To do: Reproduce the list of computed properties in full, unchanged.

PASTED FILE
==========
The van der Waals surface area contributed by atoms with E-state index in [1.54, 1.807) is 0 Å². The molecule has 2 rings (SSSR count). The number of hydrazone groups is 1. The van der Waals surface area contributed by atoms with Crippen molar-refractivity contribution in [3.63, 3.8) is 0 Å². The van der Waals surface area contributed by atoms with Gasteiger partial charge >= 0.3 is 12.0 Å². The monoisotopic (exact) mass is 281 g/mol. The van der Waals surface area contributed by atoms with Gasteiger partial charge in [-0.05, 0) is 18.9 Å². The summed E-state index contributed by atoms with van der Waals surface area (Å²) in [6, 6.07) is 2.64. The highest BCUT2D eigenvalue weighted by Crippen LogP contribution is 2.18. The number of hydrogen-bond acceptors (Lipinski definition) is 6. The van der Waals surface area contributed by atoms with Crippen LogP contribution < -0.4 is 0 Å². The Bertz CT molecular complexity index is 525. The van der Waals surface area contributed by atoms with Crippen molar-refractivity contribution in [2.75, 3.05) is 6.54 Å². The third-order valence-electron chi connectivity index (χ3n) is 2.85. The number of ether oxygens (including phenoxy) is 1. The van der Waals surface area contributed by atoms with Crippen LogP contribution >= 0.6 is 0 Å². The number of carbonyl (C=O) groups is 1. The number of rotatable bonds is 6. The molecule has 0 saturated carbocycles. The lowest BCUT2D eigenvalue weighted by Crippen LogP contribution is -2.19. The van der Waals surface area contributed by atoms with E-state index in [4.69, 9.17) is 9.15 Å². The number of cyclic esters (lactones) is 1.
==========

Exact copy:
The van der Waals surface area contributed by atoms with E-state index in [1.54, 1.807) is 0 Å². The molecule has 2 rings (SSSR count). The number of hydrazone groups is 1. The van der Waals surface area contributed by atoms with Crippen molar-refractivity contribution in [3.63, 3.8) is 0 Å². The van der Waals surface area contributed by atoms with Gasteiger partial charge >= 0.3 is 12.0 Å². The monoisotopic (exact) mass is 281 g/mol. The van der Waals surface area contributed by atoms with Gasteiger partial charge in [-0.05, 0) is 18.9 Å². The summed E-state index contributed by atoms with van der Waals surface area (Å²) in [6, 6.07) is 2.64. The highest BCUT2D eigenvalue weighted by Crippen LogP contribution is 2.18. The number of hydrogen-bond acceptors (Lipinski definition) is 6. The van der Waals surface area contributed by atoms with Crippen LogP contribution < -0.4 is 0 Å². The Bertz CT molecular complexity index is 525. The van der Waals surface area contributed by atoms with Crippen molar-refractivity contribution in [2.75, 3.05) is 6.54 Å². The third-order valence-electron chi connectivity index (χ3n) is 2.85. The number of ether oxygens (including phenoxy) is 1. The van der Waals surface area contributed by atoms with Crippen LogP contribution >= 0.6 is 0 Å². The number of carbonyl (C=O) groups is 1. The number of rotatable bonds is 6. The molecule has 0 saturated carbocycles. The lowest BCUT2D eigenvalue weighted by Crippen LogP contribution is -2.19. The van der Waals surface area contributed by atoms with E-state index in [4.69, 9.17) is 9.15 Å². The number of cyclic esters (lactones) is 1.